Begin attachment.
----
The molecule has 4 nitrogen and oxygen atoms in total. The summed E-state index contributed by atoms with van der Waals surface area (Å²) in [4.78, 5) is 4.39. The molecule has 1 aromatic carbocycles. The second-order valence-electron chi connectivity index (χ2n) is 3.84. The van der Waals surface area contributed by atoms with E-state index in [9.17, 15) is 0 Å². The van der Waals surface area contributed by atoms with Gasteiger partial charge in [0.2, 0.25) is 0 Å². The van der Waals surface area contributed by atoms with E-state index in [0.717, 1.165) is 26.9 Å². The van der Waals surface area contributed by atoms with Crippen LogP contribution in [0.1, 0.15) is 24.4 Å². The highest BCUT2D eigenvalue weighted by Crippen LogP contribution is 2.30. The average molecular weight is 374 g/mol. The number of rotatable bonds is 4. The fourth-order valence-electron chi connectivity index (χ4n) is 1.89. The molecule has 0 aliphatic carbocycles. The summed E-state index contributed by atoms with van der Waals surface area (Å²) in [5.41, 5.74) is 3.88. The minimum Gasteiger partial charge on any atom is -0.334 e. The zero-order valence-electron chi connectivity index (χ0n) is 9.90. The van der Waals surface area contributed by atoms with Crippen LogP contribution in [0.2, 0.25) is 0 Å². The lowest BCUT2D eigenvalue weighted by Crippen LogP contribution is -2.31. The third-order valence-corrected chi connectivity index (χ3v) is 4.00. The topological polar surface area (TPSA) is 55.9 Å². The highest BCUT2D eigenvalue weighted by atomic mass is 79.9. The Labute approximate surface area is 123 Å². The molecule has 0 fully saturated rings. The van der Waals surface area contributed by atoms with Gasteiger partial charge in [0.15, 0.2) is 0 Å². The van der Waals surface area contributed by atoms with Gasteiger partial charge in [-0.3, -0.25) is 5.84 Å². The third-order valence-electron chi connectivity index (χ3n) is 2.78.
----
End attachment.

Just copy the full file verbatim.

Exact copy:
The molecule has 4 nitrogen and oxygen atoms in total. The summed E-state index contributed by atoms with van der Waals surface area (Å²) in [4.78, 5) is 4.39. The molecule has 1 aromatic carbocycles. The second-order valence-electron chi connectivity index (χ2n) is 3.84. The van der Waals surface area contributed by atoms with E-state index in [9.17, 15) is 0 Å². The van der Waals surface area contributed by atoms with Gasteiger partial charge in [0.2, 0.25) is 0 Å². The van der Waals surface area contributed by atoms with E-state index in [0.717, 1.165) is 26.9 Å². The van der Waals surface area contributed by atoms with Crippen LogP contribution in [0.1, 0.15) is 24.4 Å². The highest BCUT2D eigenvalue weighted by Crippen LogP contribution is 2.30. The average molecular weight is 374 g/mol. The number of rotatable bonds is 4. The fourth-order valence-electron chi connectivity index (χ4n) is 1.89. The molecule has 0 aliphatic carbocycles. The summed E-state index contributed by atoms with van der Waals surface area (Å²) in [5.41, 5.74) is 3.88. The minimum Gasteiger partial charge on any atom is -0.334 e. The zero-order valence-electron chi connectivity index (χ0n) is 9.90. The van der Waals surface area contributed by atoms with Crippen LogP contribution in [0.2, 0.25) is 0 Å². The lowest BCUT2D eigenvalue weighted by Crippen LogP contribution is -2.31. The third-order valence-corrected chi connectivity index (χ3v) is 4.00. The topological polar surface area (TPSA) is 55.9 Å². The highest BCUT2D eigenvalue weighted by atomic mass is 79.9. The Labute approximate surface area is 123 Å². The molecule has 0 fully saturated rings. The van der Waals surface area contributed by atoms with Gasteiger partial charge in [0.15, 0.2) is 0 Å². The van der Waals surface area contributed by atoms with Gasteiger partial charge in [-0.3, -0.25) is 5.84 Å². The third-order valence-electron chi connectivity index (χ3n) is 2.78.